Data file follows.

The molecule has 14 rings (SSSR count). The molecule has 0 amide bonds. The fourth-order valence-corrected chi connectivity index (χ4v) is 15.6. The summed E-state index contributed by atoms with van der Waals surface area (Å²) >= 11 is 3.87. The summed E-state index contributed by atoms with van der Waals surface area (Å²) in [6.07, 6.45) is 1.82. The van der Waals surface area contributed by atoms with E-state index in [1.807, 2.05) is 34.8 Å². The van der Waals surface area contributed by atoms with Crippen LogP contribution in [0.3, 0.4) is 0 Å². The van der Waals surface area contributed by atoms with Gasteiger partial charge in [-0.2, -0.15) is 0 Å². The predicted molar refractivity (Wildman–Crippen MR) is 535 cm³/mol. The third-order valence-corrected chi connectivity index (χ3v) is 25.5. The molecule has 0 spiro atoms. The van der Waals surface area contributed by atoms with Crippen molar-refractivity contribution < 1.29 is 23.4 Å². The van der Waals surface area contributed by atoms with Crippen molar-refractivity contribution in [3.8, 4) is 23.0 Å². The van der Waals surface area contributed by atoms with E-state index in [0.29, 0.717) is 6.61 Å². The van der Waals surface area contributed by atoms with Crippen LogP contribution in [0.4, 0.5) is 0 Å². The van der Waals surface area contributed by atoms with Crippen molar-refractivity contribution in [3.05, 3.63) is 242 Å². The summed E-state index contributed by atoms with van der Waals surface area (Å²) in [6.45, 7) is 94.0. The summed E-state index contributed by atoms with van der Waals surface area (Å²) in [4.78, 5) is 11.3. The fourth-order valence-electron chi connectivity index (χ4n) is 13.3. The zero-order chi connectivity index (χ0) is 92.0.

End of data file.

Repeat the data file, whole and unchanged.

The molecule has 14 rings (SSSR count). The molecule has 0 amide bonds. The fourth-order valence-corrected chi connectivity index (χ4v) is 15.6. The summed E-state index contributed by atoms with van der Waals surface area (Å²) >= 11 is 3.87. The summed E-state index contributed by atoms with van der Waals surface area (Å²) in [6.07, 6.45) is 1.82. The van der Waals surface area contributed by atoms with E-state index in [1.807, 2.05) is 34.8 Å². The van der Waals surface area contributed by atoms with Crippen LogP contribution in [0.3, 0.4) is 0 Å². The van der Waals surface area contributed by atoms with Gasteiger partial charge in [-0.2, -0.15) is 0 Å². The predicted molar refractivity (Wildman–Crippen MR) is 535 cm³/mol. The third-order valence-corrected chi connectivity index (χ3v) is 25.5. The molecule has 0 spiro atoms. The van der Waals surface area contributed by atoms with Crippen molar-refractivity contribution < 1.29 is 23.4 Å². The van der Waals surface area contributed by atoms with Crippen molar-refractivity contribution in [3.8, 4) is 23.0 Å². The van der Waals surface area contributed by atoms with E-state index in [0.29, 0.717) is 6.61 Å². The van der Waals surface area contributed by atoms with Crippen LogP contribution in [0.4, 0.5) is 0 Å². The van der Waals surface area contributed by atoms with Crippen molar-refractivity contribution in [3.05, 3.63) is 242 Å². The summed E-state index contributed by atoms with van der Waals surface area (Å²) in [6.45, 7) is 94.0. The summed E-state index contributed by atoms with van der Waals surface area (Å²) in [4.78, 5) is 11.3. The fourth-order valence-electron chi connectivity index (χ4n) is 13.3. The zero-order chi connectivity index (χ0) is 92.0.